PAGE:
Belize is one of the most positive countries in the world
A new report from Gallup shows that nine out of the top 10 countries with the highest percentages of residents experiencing positive emotions are located in Latin America. Paraguay came in No. 1, followed by Panama, Guatemala, Nicaragua, Ecuador, Costa Rica and Colombia. Denmark was the only country in the top 10 not located in Latin America.
Experiencing positive emotions was defined as smiling or laughing, experiencing enjoyment, being treated with respect, feeling well-rested, and learning or doing something interesting in the previous day. Survey data from about 1,000 residents in each of 138 countries was used for the report.
Seven of the top 10 countries listed on the Happy Planet Index are in Latin America. Even more surprising is that Guatemala, a country once torn apart by civil war, ranks high on the list. Despite all their problems, Guatemalans are sustained by all the magical beauty that surrounds them — mountains, volcanoes and sacred Mayan ruins.
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This developing county has the highest well-being score in all of South America, and even ranks higher on the index than the US. While the country’s crime reputation is well-documented, the people here feel lucky to be surrounded by so many natural wonders. The Amazon wildlife, the highest waterfalls in the world and sand dunes are just some of the country’s unique attractions.
This Central American country values its natural beauty, with a very low ecological footprint score. Adventurous travelers are starting to take note, too. Locals are excited to see tourism grow rapidly here, with increasing interest in Nicaragua’s eco-tourism, surfing and “off-the-beaten path” vibe. And it might surprise you, but this country is one of the safest in Central America — that’s something for locals to feel good about, too.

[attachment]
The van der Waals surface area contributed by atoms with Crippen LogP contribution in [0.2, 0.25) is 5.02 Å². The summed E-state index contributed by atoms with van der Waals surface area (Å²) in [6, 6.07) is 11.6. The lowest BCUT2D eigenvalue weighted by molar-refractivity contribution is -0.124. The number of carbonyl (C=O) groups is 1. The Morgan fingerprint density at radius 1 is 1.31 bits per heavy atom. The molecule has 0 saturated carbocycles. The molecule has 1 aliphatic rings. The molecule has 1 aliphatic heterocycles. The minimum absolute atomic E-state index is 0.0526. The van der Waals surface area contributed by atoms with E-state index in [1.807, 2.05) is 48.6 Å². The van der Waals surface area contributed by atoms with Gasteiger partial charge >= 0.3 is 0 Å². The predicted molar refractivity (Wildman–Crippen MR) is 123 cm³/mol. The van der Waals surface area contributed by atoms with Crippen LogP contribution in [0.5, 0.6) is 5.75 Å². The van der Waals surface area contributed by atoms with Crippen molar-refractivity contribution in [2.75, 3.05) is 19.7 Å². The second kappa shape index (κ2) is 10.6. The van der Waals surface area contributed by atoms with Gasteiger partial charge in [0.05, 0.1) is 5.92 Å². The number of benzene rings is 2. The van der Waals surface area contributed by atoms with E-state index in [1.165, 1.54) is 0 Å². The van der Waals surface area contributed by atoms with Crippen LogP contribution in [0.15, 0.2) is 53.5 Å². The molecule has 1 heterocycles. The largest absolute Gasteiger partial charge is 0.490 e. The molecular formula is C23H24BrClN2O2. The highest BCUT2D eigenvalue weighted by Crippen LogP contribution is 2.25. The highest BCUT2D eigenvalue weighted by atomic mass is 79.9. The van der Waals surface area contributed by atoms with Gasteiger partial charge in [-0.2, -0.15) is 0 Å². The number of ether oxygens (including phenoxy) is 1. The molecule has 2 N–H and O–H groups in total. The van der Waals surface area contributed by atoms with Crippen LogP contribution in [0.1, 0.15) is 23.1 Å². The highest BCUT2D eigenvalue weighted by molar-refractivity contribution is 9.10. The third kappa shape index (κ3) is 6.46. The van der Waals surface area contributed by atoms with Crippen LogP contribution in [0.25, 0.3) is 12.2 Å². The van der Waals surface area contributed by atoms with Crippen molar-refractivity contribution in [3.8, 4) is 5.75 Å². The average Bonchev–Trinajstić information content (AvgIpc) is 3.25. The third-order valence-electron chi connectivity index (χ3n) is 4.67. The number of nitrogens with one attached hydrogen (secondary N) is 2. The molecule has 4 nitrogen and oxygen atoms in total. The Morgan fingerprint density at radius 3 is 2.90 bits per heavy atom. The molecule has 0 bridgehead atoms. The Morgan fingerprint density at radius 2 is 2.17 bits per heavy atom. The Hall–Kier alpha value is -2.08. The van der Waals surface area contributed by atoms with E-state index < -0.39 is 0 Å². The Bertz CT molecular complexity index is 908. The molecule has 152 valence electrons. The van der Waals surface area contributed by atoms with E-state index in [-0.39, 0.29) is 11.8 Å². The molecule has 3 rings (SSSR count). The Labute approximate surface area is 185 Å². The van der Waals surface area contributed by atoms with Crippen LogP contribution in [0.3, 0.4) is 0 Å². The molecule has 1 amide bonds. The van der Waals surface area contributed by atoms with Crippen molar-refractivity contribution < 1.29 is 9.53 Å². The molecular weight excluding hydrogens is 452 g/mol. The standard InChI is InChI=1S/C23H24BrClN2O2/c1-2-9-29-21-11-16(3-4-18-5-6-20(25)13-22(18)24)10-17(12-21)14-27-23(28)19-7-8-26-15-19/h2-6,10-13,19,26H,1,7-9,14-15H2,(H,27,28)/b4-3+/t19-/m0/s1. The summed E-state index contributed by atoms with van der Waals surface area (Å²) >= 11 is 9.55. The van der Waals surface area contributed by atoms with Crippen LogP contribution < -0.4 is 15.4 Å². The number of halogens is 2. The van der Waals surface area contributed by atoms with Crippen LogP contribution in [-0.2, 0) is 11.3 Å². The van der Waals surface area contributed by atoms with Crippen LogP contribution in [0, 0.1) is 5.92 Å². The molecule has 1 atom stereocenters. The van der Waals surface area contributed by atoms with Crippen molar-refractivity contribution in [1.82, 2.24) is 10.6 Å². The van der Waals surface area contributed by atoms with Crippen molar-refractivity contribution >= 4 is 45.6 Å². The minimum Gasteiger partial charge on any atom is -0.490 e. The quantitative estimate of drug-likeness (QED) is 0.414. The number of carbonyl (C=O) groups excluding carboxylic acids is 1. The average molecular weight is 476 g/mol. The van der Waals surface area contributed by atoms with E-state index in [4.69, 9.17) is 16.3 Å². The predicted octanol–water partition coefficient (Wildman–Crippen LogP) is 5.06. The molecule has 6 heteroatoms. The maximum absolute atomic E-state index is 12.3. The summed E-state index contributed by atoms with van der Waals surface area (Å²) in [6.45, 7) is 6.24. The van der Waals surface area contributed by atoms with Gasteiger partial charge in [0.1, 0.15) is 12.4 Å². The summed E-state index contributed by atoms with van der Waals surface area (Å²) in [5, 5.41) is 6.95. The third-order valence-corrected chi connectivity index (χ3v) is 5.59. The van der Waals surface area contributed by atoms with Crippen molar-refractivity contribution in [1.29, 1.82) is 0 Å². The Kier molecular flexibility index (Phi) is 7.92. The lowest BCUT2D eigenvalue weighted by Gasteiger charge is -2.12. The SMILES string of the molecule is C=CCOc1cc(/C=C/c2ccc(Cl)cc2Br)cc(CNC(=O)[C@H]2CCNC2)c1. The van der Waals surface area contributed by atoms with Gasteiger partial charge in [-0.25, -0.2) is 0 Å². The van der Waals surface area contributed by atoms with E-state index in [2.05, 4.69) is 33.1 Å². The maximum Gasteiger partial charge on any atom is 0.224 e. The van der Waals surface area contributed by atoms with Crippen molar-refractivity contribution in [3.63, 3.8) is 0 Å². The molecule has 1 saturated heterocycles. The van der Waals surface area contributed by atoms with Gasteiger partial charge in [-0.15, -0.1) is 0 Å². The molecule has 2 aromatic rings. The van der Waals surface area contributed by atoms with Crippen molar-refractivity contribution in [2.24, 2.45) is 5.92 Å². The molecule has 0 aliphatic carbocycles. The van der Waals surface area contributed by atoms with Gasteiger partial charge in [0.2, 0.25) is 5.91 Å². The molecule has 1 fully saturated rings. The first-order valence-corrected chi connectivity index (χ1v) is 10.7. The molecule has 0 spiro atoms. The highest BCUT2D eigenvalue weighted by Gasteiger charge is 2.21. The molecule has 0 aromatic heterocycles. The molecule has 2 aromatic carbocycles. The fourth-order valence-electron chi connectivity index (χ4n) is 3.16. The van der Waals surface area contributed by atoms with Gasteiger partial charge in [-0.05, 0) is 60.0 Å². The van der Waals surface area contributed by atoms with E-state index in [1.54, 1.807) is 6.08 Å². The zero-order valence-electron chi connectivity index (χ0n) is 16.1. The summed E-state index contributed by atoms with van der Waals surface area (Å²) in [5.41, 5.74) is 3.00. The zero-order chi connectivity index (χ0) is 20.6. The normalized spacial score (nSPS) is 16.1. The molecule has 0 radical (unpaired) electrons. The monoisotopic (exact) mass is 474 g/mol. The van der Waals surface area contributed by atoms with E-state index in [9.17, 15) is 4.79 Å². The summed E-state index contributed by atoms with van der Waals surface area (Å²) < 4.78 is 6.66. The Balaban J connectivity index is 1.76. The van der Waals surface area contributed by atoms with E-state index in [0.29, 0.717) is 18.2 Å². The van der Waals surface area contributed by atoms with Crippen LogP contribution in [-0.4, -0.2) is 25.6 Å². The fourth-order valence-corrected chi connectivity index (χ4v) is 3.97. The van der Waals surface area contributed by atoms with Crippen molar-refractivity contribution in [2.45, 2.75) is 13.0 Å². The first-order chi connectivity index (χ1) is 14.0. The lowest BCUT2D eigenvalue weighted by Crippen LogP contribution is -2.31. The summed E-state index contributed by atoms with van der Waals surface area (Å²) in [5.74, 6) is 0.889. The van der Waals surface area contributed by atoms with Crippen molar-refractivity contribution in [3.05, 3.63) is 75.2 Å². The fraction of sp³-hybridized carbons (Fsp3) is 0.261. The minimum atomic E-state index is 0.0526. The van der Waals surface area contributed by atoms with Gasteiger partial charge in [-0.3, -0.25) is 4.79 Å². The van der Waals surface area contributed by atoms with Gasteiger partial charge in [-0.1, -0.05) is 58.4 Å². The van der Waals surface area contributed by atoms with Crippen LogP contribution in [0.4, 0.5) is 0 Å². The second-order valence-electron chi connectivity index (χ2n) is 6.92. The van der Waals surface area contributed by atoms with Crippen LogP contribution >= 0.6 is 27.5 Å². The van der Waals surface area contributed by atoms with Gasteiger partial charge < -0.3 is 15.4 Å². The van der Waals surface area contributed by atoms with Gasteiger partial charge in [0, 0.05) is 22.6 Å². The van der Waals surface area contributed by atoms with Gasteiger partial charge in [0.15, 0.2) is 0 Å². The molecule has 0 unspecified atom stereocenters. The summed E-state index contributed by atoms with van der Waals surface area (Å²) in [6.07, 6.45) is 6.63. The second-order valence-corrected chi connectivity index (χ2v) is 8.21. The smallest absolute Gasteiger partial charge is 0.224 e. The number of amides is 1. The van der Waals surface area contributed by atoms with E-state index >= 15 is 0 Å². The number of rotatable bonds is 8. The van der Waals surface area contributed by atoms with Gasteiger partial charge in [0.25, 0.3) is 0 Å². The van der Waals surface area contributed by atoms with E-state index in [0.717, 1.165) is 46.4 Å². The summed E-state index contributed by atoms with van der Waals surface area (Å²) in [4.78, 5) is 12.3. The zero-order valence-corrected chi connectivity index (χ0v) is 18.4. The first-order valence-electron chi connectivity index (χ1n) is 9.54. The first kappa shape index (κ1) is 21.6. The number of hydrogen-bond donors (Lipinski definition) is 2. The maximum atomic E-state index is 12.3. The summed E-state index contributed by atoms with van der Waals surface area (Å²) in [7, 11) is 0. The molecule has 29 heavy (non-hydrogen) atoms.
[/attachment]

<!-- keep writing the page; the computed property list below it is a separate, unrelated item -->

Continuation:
Positivity runs rampant in Panama. Yes, that’s right: Even though Panama is one of poorest countries in the world, it has a very high well-being score. Perhaps a rising standard of living and growing economy have something to do with it. Panama has a lot to offer visitors, too, including untrampled beaches and a festive cultural atmosphere filled with plenty of dancing.
“Don’t worry about a thing, cause every little thing gonna be alright.” The words of this island nation’s immortal native son, Bob Marley, still echo in Jamaica today. The typical Jamaican response to any request, “No problem,” also sums up the national attitude. And who wouldn’t have a constant smile on their face if they lived in this sun-soaked Caribbean paradise?
Even though this country is overshadowed by neighboring Guatemala and Mexico as a hot tourist destination, locals are content with what they have: Friendly neighbors, hearty comfort food like yummy pupusas and chicharron, and under-the radar beaches. And travelers should take note: While El Salvador has a reputation for gang violence, a recent truce has seen a huge drop in incidents.
With the second biggest barrier reef in the world, a laidback Caribbean lifestyle and a favorable climate, there’s a lot to be happy about in Belize. But its cultural diversity is what is truly believed to make this country so content and welcoming: European, Creole, Hispanic and Mayan are some of the prevalent groups that form one harmonious culture here.
Some of the best coffee in the world comes from Colombia — could a continuous coffee buzz be keeping this country happy? Or perhaps, it’s the fact that Colombians have the second highest number of national holidays in the world. Plenty of days off coupled with lots of good coffee would put a smile on our face, too.
An-army free country has to be doing something right. The happiest country on Earth can’t have many enemies (maybe that’s why they have a high life expectancy of 79.3, too). With abundance of natural beauty — from beaches to volcanoes to rainforests — Costa Ricans appreciate their bounty. The local saying, “Pura vida,” loosely translates as “Life is good.” And here in Costa Rica, life is pure happiness, too.
See also: Move to Belize